How Do I Know The Resale Value Of My Home?

How do I know the resale value of my home? There are several ways to determine the resale value of your home. The only way that you can tell is by first of all talking to the neighbors. Second, see how desirable...

The only way that you can tell is by first of all talking to the neighbors. Second, see how desirable it is. The only way that we can advise people is to take a look at the last five years or the historical data. Generally most of the recording offices have on the Internet what people have paid for homes. You can get the county records of what people have paid for their homes as far as three to five years and just see how the value has changed in that neighborhood. You can only look at the past and hope that the future will continue on that trend.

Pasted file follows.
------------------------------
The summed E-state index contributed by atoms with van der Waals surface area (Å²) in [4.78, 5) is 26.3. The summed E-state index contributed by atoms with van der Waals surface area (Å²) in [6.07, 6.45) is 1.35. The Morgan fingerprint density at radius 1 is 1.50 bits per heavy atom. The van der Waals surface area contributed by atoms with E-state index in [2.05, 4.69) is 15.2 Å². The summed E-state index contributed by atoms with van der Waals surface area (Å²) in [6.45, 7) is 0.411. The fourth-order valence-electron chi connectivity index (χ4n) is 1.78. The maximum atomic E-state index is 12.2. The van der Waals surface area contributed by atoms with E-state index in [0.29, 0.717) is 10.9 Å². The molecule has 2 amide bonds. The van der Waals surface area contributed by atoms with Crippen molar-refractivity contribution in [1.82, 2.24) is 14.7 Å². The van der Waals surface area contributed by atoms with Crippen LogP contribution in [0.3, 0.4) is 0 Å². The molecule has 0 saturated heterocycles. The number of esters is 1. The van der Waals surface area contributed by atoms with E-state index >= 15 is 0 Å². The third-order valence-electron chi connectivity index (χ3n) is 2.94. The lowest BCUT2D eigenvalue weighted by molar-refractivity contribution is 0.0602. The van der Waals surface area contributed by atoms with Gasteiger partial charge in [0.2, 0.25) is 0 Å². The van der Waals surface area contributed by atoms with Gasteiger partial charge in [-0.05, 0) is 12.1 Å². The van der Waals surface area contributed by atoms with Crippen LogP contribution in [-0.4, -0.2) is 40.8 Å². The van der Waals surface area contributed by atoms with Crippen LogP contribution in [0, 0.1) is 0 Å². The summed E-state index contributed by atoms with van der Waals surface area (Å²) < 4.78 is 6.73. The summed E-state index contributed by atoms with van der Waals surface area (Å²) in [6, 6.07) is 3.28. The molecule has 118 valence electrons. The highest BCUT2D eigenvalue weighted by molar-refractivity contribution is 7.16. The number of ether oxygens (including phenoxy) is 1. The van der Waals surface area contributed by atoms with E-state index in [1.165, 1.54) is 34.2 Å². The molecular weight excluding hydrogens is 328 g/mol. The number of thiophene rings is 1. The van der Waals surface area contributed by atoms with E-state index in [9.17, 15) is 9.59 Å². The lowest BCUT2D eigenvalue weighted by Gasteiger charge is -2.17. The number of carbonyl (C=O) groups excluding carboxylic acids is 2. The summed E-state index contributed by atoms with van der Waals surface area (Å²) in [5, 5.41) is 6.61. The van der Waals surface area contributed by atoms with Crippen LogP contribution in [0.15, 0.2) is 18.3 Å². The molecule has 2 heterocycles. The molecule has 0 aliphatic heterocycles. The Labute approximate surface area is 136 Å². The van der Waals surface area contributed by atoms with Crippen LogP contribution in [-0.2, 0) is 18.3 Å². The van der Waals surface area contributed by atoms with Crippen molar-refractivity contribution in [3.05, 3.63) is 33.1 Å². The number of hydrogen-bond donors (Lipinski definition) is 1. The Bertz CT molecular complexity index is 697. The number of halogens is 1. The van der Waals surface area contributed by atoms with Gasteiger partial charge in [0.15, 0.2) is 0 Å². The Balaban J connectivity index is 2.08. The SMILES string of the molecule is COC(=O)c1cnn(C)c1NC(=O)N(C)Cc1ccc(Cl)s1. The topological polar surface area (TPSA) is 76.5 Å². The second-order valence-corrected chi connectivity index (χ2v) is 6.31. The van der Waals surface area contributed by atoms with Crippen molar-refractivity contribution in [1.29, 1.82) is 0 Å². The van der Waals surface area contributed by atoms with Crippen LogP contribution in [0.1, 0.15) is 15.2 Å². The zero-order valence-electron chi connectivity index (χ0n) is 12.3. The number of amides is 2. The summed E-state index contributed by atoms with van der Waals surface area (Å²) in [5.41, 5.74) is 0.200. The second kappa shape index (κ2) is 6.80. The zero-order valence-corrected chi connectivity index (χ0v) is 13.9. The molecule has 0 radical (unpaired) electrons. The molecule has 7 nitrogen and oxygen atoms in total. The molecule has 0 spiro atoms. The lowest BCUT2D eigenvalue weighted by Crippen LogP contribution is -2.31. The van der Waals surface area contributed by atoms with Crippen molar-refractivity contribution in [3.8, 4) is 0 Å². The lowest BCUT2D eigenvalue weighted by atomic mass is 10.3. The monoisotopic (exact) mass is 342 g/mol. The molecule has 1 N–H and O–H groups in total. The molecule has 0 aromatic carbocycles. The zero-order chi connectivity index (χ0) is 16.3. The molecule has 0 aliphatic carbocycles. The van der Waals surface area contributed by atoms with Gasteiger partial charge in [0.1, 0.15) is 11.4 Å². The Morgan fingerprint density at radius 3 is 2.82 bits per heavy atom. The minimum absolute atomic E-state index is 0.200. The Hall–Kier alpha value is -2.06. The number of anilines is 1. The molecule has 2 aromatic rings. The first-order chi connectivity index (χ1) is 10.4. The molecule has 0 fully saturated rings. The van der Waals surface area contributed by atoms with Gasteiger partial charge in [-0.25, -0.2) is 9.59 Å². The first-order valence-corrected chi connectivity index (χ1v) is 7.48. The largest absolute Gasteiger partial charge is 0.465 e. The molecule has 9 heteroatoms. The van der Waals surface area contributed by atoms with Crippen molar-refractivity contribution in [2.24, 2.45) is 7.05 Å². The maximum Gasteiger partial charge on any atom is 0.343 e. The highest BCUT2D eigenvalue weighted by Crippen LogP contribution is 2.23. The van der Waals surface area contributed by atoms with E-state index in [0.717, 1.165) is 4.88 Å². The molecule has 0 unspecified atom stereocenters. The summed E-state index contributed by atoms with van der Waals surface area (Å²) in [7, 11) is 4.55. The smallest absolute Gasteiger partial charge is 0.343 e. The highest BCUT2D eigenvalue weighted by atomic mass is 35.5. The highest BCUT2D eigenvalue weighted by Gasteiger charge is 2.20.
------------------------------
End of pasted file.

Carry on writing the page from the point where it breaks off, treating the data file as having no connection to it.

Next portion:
I was an urban pioneer. I went into a neighborhood in Philadelphia back in the 70s where out of 48 houses, more than the third of them were empty and people like me started buying and fixing them. I brought my house to code in a year and we did a lot of things on the block. It was an interesting experience, but that was a place where I think we did save it. We saved it from being a bombed out neighborhood. We bought it through HUD and then fixed it up and then I was able to sell it on a regular mortgage. If people live in the city, they might be looking at fringe areas that are what they called gentrifications; where they are coming up in value. Right now I think people really ought to take a serious look at moving close to the city or closer to rail lines or where there is alternative transportation to work because of the price of gasoline. I think there is going to be a growing trend towards locating in urban areas where you don't have to depend on your cars much as you had to before. So one of the things that I am suggesting to people right now is when they look at financing, they might consider looking at government related loans, as in VA or FHA loans. And the reason for that is if they are going to resell the property in five years, it's possible that the interest rates have gone up. I was in real estate in the early 80s when the interest rates one weekend went from 10% to 16% which almost doubled people's monthly payments. And I stayed in real estate longer than most of my colleagues because all of my business in the 70s had been VA and FHA government related loans. Those loans were assumable by the new buyers at that low interest rate that they had. Whereas if we had to start from scratch on a home that didn't have an assumable loan, then the interest rate for the buyer was 16% at the present time both the VA and FHA loans are not easily assumed. However, if we have an economic crisis and the interest rates go up and the federal government needs to stimulate the housing industry, it would have some leeway on the VA and FHA loans to possibly allow them to be assumed at a lower interest rate. So that's something that a savvy buyer would look at for possible resale down the road.

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